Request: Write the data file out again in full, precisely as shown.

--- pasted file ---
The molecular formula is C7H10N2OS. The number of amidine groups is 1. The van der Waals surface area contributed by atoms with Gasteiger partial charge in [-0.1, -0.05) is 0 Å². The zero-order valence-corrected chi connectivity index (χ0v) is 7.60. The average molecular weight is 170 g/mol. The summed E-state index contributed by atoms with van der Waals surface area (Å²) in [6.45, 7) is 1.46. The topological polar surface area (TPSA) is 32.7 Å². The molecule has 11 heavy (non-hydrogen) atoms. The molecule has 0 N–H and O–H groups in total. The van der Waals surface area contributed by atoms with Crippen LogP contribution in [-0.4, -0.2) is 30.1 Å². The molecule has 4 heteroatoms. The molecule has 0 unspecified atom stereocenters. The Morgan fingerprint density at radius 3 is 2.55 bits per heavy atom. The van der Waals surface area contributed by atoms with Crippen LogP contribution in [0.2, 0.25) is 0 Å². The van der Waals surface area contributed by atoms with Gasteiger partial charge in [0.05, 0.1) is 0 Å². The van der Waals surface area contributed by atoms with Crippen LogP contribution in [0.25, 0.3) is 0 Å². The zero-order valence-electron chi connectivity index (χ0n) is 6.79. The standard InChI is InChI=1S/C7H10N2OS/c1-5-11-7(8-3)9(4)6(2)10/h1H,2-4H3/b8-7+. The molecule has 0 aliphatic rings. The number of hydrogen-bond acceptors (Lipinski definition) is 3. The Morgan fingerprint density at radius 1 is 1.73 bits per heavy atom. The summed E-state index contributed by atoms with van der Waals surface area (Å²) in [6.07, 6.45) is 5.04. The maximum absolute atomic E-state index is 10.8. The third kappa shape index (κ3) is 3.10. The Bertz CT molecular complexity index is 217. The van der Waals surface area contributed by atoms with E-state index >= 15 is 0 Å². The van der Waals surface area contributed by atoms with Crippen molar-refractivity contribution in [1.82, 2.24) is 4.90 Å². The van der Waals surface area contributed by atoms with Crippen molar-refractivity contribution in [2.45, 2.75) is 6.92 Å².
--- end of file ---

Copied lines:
The molecular formula is C7H10N2OS. The number of amidine groups is 1. The van der Waals surface area contributed by atoms with Gasteiger partial charge in [-0.1, -0.05) is 0 Å². The zero-order valence-corrected chi connectivity index (χ0v) is 7.60. The average molecular weight is 170 g/mol. The summed E-state index contributed by atoms with van der Waals surface area (Å²) in [6.45, 7) is 1.46. The topological polar surface area (TPSA) is 32.7 Å². The molecule has 11 heavy (non-hydrogen) atoms. The molecule has 0 N–H and O–H groups in total. The van der Waals surface area contributed by atoms with Crippen LogP contribution in [-0.4, -0.2) is 30.1 Å². The molecule has 4 heteroatoms. The molecule has 0 unspecified atom stereocenters. The Morgan fingerprint density at radius 3 is 2.55 bits per heavy atom. The van der Waals surface area contributed by atoms with Crippen LogP contribution in [0.2, 0.25) is 0 Å². The van der Waals surface area contributed by atoms with Gasteiger partial charge in [0.05, 0.1) is 0 Å². The van der Waals surface area contributed by atoms with Crippen LogP contribution in [0.25, 0.3) is 0 Å². The zero-order valence-electron chi connectivity index (χ0n) is 6.79. The standard InChI is InChI=1S/C7H10N2OS/c1-5-11-7(8-3)9(4)6(2)10/h1H,2-4H3/b8-7+. The molecule has 0 aliphatic rings. The number of hydrogen-bond acceptors (Lipinski definition) is 3. The Morgan fingerprint density at radius 1 is 1.73 bits per heavy atom. The summed E-state index contributed by atoms with van der Waals surface area (Å²) in [6.07, 6.45) is 5.04. The maximum absolute atomic E-state index is 10.8. The third kappa shape index (κ3) is 3.10. The Bertz CT molecular complexity index is 217. The van der Waals surface area contributed by atoms with E-state index >= 15 is 0 Å². The van der Waals surface area contributed by atoms with Crippen molar-refractivity contribution in [1.82, 2.24) is 4.90 Å². The van der Waals surface area contributed by atoms with Crippen molar-refractivity contribution in [2.45, 2.75) is 6.92 Å².